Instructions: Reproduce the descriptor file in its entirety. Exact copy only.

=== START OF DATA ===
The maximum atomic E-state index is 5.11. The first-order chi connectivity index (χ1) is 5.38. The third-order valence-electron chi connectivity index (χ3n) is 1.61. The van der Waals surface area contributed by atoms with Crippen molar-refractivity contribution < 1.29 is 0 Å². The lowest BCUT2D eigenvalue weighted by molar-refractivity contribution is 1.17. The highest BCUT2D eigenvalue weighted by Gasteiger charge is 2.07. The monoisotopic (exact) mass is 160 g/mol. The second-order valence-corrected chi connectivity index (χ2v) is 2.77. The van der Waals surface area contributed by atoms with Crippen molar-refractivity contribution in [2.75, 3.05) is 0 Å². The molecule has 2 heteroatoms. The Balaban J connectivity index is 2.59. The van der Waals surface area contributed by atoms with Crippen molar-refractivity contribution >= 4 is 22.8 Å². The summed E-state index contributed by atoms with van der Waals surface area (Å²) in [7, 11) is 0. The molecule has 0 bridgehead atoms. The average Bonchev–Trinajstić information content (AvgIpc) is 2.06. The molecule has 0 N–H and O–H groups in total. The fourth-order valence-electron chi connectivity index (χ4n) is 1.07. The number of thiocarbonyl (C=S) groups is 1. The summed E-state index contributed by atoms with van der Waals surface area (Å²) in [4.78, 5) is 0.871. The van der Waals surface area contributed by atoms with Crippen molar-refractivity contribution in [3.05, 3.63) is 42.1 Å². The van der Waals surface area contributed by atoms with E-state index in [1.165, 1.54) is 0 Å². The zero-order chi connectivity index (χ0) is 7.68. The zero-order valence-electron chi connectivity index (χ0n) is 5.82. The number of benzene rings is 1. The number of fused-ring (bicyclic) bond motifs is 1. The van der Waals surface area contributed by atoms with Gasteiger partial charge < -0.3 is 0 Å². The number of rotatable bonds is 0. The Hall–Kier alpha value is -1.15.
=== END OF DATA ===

The maximum atomic E-state index is 5.11. The first-order chi connectivity index (χ1) is 5.38. The third-order valence-electron chi connectivity index (χ3n) is 1.61. The van der Waals surface area contributed by atoms with Crippen molar-refractivity contribution < 1.29 is 0 Å². The lowest BCUT2D eigenvalue weighted by molar-refractivity contribution is 1.17. The highest BCUT2D eigenvalue weighted by Gasteiger charge is 2.07. The monoisotopic (exact) mass is 160 g/mol. The second-order valence-corrected chi connectivity index (χ2v) is 2.77. The van der Waals surface area contributed by atoms with Crippen molar-refractivity contribution in [2.75, 3.05) is 0 Å². The molecule has 2 heteroatoms. The Balaban J connectivity index is 2.59. The van der Waals surface area contributed by atoms with Crippen molar-refractivity contribution >= 4 is 22.8 Å². The summed E-state index contributed by atoms with van der Waals surface area (Å²) in [7, 11) is 0. The molecule has 0 bridgehead atoms. The average Bonchev–Trinajstić information content (AvgIpc) is 2.06. The molecule has 0 N–H and O–H groups in total. The fourth-order valence-electron chi connectivity index (χ4n) is 1.07. The number of thiocarbonyl (C=S) groups is 1. The summed E-state index contributed by atoms with van der Waals surface area (Å²) in [4.78, 5) is 0.871. The van der Waals surface area contributed by atoms with Crippen molar-refractivity contribution in [3.05, 3.63) is 42.1 Å². The van der Waals surface area contributed by atoms with E-state index in [1.165, 1.54) is 0 Å². The zero-order chi connectivity index (χ0) is 7.68. The zero-order valence-electron chi connectivity index (χ0n) is 5.82. The number of benzene rings is 1. The number of fused-ring (bicyclic) bond motifs is 1. The van der Waals surface area contributed by atoms with Gasteiger partial charge < -0.3 is 0 Å². The number of rotatable bonds is 0. The Hall–Kier alpha value is -1.15.